@gingerw That's so true! It's unfortunately not that often that parents of trans kids will be as publicly supportive as the Wade family. Many parents may accept their children but won't go out to say, "Hey, this is my kid. She's trans, and I stand behind her unwaveringly. Also, she's got a lot of other qualities to be admired!"

@lisalucier Yes totally! It happens all the time to trans folks and it happens to me personally on the regular. And I think it's a really important think for allies to engage with, so I'm so glad you brought this up. Your trans friend/family member/partner/etc. is likely more concerned about the genuine effort and intention as opposed to whether you 'get' their correct pronouns/name right away. Most trans folks, like myself, will generally have lots of people in their life who know their correct pronouns (or name) but actively choose not to respect them. The reason for this can be that these people think it's too difficult, they don't believe that being trans is real or valid, etc. But if you're trying, it's really not a big deal if you mess up every once in a while. Just apologize, correct yourself to convey that you know this person's pronouns/name and you intend to respect them (correcting yourself aloud also sends a message to other people who may have heard you misgender this person so they don't misgender the person as well as a result of your mistake), and move on.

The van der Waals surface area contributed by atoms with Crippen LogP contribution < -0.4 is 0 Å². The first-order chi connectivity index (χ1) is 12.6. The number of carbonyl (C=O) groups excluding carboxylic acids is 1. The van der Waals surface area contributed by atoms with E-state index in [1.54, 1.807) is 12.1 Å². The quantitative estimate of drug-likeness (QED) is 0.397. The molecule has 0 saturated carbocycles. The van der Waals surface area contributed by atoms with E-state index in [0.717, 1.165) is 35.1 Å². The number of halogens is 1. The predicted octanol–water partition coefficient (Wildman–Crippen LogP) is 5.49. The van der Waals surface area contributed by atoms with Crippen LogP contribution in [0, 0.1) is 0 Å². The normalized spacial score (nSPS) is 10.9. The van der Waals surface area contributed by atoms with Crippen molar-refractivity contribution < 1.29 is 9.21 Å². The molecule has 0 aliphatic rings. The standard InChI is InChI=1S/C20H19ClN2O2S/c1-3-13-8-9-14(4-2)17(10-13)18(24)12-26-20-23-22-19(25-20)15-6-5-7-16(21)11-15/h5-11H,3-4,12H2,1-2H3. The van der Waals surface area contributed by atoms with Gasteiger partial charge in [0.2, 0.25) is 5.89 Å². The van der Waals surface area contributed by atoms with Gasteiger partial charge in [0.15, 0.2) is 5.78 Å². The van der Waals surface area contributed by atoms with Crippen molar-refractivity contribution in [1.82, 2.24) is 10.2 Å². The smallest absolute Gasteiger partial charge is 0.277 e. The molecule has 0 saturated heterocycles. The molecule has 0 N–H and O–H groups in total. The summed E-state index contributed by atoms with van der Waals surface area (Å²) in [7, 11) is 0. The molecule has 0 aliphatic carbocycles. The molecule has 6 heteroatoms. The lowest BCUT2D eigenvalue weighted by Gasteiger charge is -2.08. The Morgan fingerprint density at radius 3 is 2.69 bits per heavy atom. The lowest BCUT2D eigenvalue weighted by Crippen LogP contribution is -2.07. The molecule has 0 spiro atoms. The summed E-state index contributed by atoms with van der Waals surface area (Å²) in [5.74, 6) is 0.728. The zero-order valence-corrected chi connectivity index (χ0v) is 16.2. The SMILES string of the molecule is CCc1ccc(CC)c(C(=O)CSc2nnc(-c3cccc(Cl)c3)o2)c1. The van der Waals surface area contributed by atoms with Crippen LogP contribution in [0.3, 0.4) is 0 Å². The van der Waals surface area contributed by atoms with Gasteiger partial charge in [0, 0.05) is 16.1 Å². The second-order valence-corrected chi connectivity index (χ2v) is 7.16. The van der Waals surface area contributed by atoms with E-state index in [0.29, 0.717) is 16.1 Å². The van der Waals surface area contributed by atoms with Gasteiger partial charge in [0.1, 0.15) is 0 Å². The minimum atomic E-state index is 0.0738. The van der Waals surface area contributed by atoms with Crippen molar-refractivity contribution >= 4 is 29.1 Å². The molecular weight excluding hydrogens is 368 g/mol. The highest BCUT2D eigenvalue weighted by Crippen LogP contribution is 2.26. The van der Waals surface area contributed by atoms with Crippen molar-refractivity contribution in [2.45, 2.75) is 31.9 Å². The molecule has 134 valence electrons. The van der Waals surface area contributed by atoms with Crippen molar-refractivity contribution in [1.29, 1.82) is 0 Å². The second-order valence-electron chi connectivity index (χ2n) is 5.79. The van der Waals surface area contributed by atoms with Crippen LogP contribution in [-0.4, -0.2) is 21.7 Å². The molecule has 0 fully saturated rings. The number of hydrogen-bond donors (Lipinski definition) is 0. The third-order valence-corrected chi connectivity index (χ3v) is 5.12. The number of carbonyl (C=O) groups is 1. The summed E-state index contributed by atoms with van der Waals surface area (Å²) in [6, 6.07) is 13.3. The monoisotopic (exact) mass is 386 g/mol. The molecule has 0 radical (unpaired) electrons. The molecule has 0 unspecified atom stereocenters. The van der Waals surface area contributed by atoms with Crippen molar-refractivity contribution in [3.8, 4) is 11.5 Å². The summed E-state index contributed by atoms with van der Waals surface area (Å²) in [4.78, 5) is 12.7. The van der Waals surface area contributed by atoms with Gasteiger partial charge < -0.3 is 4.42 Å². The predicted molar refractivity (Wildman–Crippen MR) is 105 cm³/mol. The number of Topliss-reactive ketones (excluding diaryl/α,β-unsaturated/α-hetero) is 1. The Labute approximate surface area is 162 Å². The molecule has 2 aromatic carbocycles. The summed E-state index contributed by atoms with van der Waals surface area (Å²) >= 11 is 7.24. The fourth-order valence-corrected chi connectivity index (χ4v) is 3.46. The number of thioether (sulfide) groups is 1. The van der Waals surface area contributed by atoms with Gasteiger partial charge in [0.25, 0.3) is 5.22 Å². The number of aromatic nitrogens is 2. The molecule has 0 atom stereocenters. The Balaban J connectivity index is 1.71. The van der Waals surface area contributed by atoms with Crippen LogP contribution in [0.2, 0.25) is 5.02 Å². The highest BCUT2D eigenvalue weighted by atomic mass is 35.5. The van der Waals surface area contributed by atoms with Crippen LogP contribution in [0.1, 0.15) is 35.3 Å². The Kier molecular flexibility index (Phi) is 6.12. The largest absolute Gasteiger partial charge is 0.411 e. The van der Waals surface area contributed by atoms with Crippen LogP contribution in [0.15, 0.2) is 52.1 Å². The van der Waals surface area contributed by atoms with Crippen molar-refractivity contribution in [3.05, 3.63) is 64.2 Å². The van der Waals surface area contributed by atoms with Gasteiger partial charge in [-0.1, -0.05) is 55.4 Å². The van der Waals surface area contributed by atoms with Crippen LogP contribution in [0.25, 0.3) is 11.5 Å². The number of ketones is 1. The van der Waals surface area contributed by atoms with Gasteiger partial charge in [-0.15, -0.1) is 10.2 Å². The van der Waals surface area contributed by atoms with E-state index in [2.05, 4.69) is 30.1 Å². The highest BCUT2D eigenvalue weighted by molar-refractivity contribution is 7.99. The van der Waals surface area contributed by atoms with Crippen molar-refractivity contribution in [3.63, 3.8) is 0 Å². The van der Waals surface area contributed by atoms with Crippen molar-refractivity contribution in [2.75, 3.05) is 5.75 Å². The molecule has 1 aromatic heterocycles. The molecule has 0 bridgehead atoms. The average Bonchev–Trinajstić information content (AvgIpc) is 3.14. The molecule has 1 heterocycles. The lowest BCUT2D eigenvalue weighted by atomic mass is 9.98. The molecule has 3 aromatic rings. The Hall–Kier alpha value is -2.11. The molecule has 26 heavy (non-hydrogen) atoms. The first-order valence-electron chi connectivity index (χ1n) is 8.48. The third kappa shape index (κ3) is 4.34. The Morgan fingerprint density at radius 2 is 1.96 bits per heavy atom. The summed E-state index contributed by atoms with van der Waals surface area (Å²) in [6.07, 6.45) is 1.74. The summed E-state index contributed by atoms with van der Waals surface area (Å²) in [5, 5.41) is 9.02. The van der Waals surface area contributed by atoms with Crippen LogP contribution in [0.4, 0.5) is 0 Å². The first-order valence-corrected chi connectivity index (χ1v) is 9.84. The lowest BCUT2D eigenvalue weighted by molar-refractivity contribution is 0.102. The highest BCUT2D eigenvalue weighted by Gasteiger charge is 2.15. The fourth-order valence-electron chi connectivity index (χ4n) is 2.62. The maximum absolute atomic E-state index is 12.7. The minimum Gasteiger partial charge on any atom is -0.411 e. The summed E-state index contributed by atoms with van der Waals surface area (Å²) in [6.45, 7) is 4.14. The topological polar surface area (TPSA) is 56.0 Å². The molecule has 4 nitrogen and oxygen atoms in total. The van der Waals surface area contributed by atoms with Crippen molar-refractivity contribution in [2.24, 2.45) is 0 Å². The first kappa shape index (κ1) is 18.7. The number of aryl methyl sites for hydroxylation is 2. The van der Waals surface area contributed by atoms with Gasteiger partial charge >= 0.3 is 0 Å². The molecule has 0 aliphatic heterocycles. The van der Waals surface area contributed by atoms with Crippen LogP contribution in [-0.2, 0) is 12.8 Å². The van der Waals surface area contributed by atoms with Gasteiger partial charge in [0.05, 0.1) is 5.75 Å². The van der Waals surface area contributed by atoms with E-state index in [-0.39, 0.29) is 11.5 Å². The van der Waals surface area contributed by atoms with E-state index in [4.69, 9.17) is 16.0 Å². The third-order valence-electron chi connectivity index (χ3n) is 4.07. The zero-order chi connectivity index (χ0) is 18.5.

And one big thing I want to add to this is, just because you shouldn't be hard on yourself about when you mess up doesn't mean you shouldn't make a genuine effort to try to learn the individual's name and pronouns. If you care about the trans person and/or if you're interested in becoming a better ally, you can practice using the individual's correct name and pronouns when they're not around.

Here are two ways to do so: 1) ask someone to be your accountability partner, and to correct you when you mess up someone's pronouns or name (I did this when I was first learning and it was so helpful! My friend would correct me and I would correct her when we used the wrong pronouns for our mutual friend, and it really *worked*!), 2) practice on your own – speak about the trans person in your life to yourself while you're alone. Just simple sentences that include their name/pronouns! If you do this regularly, you'll get the hang of it.

Everyone has their own methods. An actor from the show Pose, Indya Moore (they/them pronouns), developed an accountability system with agents at their talent agency. Whenever someone accidentally misgenders them, that person has to put some money in a jar. Indya said the cash will be donated to organizations that support Black trans and gender non-conforming individuals, which is a really cool initiative, I think!

@hopeful33250 I really appreciate you sharing that, and for being an active ally. It would be awesome if some gay/queer/trans members of your church partook in these discussions, as it will bring more diverse perspectives which we can definitely use. The community is not a monolith, but one thing I think many of us can agree on is that LGBTQ+ people could use some more health advocacy in and out of formal healthcare spaces. Please do feel free to follow up with me on that and let anyone know they should feel free to connect with me personally if they'd like.